What Ever Happened to Fractional Ownership?

Before the real estate market fell into an abyss a few years ago, fractional ownership was described as timeshare on steroids.  Because of its narrow audience and high-ticket prices, fractional properties were among the first in resort real estate to take a tumble. It looks like they may be coming back.

Prevailing Optimism

Fractional ownership continues to be a vacation ownership option in the U.S., Europe, and Canada. It also is an option in Antigua, Mexico, and the Dominican Republic. Recently, fractional ownership came back into the picture in the Turks & Caicos with the passage of the Fractional Ownership Bill.  Rufus Ewing, Premier of Turks & Caicos called the bill, “a vision of his government to help empower the people, drive development and stimulate the economy. At a fraction of the cost our people can become property owners and have increased equity that would allow them to have access to financing that otherwise they perhaps would not have had."

News from the website Timeshare Broker Beat is also optimistic. A recent post says fractional property ownership is on the rise and lists the benefits of this type of ownership:

1. Owners have more time per year to vacation. Fractional vacation properties offer more weeks at a time.

2. Fractional properties tend to be high-end and have many amenities.

3. And perhaps the best benefit of all... savings. In fractional ownership, the cost of the property is shared by a number of people. In most cases, after paying the initial cost, fractional owners will only have to pay the annual maintenance fees.

A pioneer in the shared vacation industry is Carl Berry, CEO of Star Resort Group. Sales at the company's fractional ownership resort, Seahorse Beach Club on the Texas Gulf Coast, is up and going. According to Carl's September blog, "Seahorse is 'knocking down its first sales.' Seahorse's houses are available on either a whole-ownership, or a fractional-ownership model designed in the tradition of the fully deeded luxury Private Residence Clubs around the world. Members enjoy the benefits of vacation home ownership but with far fewer upfront and ongoing costs and virtually none of the headaches."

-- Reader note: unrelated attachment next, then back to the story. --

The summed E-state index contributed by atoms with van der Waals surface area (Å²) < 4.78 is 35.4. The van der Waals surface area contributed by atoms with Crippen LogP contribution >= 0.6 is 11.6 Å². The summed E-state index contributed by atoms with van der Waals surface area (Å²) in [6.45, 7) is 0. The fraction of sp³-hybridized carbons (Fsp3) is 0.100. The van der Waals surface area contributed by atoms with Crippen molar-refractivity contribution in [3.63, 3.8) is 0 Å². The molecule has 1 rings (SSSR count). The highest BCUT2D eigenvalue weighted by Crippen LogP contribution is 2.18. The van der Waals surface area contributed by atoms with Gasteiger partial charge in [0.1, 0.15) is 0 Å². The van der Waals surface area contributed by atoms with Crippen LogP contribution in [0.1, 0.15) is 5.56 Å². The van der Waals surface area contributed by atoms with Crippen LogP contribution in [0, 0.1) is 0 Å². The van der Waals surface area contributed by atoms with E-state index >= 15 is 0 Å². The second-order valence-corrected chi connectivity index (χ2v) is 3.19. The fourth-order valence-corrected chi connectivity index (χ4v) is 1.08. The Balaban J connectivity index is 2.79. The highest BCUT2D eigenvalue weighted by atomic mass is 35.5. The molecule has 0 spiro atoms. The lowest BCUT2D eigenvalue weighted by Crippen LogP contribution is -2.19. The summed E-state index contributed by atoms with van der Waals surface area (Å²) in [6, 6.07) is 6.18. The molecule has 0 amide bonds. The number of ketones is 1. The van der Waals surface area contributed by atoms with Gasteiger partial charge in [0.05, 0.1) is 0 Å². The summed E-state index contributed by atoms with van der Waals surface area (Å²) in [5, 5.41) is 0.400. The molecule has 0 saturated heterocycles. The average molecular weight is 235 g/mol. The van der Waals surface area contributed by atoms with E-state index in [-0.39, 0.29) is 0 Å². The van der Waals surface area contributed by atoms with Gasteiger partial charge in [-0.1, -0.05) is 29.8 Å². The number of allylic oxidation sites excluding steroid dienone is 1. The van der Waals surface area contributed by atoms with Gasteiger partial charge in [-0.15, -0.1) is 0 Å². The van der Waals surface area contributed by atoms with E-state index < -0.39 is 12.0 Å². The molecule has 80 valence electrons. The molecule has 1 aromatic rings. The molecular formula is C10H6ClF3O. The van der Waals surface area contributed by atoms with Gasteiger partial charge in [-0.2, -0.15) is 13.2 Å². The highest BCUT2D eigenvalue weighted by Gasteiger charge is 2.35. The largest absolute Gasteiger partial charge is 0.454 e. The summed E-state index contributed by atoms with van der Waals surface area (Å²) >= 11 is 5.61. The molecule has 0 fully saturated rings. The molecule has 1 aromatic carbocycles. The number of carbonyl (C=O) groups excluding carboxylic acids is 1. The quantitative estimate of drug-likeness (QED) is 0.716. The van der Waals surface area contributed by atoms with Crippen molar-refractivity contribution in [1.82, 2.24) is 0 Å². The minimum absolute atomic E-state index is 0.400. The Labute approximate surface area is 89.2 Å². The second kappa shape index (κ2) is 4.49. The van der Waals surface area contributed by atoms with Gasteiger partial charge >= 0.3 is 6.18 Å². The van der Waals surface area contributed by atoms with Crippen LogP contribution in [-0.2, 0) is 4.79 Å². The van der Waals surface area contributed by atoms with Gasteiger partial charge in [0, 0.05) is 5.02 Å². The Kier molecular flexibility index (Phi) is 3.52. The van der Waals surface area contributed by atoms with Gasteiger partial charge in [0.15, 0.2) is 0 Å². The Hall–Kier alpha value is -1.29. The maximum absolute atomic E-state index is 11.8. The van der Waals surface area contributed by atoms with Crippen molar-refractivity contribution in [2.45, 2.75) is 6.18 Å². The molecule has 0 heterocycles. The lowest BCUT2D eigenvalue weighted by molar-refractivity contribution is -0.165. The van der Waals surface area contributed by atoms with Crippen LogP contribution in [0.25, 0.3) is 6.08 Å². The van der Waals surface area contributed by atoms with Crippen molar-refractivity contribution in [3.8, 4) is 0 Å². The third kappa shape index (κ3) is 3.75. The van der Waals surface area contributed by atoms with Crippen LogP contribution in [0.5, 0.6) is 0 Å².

Defining Terms

Understanding and defining the various forms of fractional ownership can be confusing. Here are some brief explanations that might be helpful in wading through the different avenues of ownership:


Timeshare may be the most misunderstood term in the fractional vacation property lexicon. Under the common legal definition, timeshare describes any arrangement where usage of property is shared based on time, and there is no reliable distinction between properties marketed as timeshares, fractionals, or private residence clubs. Timeshares are deeded and many fractionals and private residence clubs are not.  Yet, others are.

Fractional Ownership, Co-Ownership and Shared Ownership

The terms fractional ownership, co-ownership, and shared ownership, can describe any arrangement where two or more people share ownership of something, regardless of whether they have a time-based usage arrangement. The term fractional ownership seems to be more commonly used in the U.S. for time-based sharing of vacation property. Co-ownership and shared ownership are more commonly used to describe these arrangements in other English-speaking countries.

Private Residence Club, Destination Club and Vacation Club

Generally, but not always, private residence clubs involve equity ownership (though not necessarily deeded ownership) of a specific property with 4-13 owners per home. These clubs are usually on the high-end of fractional ownership options. Destination clubs and vacation clubs commonly involve multiple homes in different locations. Owners are allowed to use any of the homes in the club. There are equity and non-equity variations.

Condominium Hotels, Condo Hotels and Condotels

The above terms usually describe a hotel that has been subdivided into condominiums where each owner owns all of a specific condominium. This set up has run into numerous legal sticking points.  One of the most recent was the Hard Rock Hotel in San Diego which had numerous unhappy owners, yet survived the law suit.  Management operates the hotel and shares the proceeds with the condominium owner. The owner can sometimes use the property free of charge, but sometimes there's a fee. When there is only one owner per condo, the arrangement is not fractional. The term fractional ownership is sometimes used when the hotel has not been subdivided, and the owners own a percentage of the whole development but do not actually own a condominium.

Taking the Plunge into Fractional Ownership

If you are buying or thinking of buying a fractional ownership, you might want to take a look at the Fractional Ownership Guide developed by the Sirkin Fractional Lawyers group. This guide covers the top 10 issues related to shared ownership. Many of those nagging legal questions are answered in this publication.

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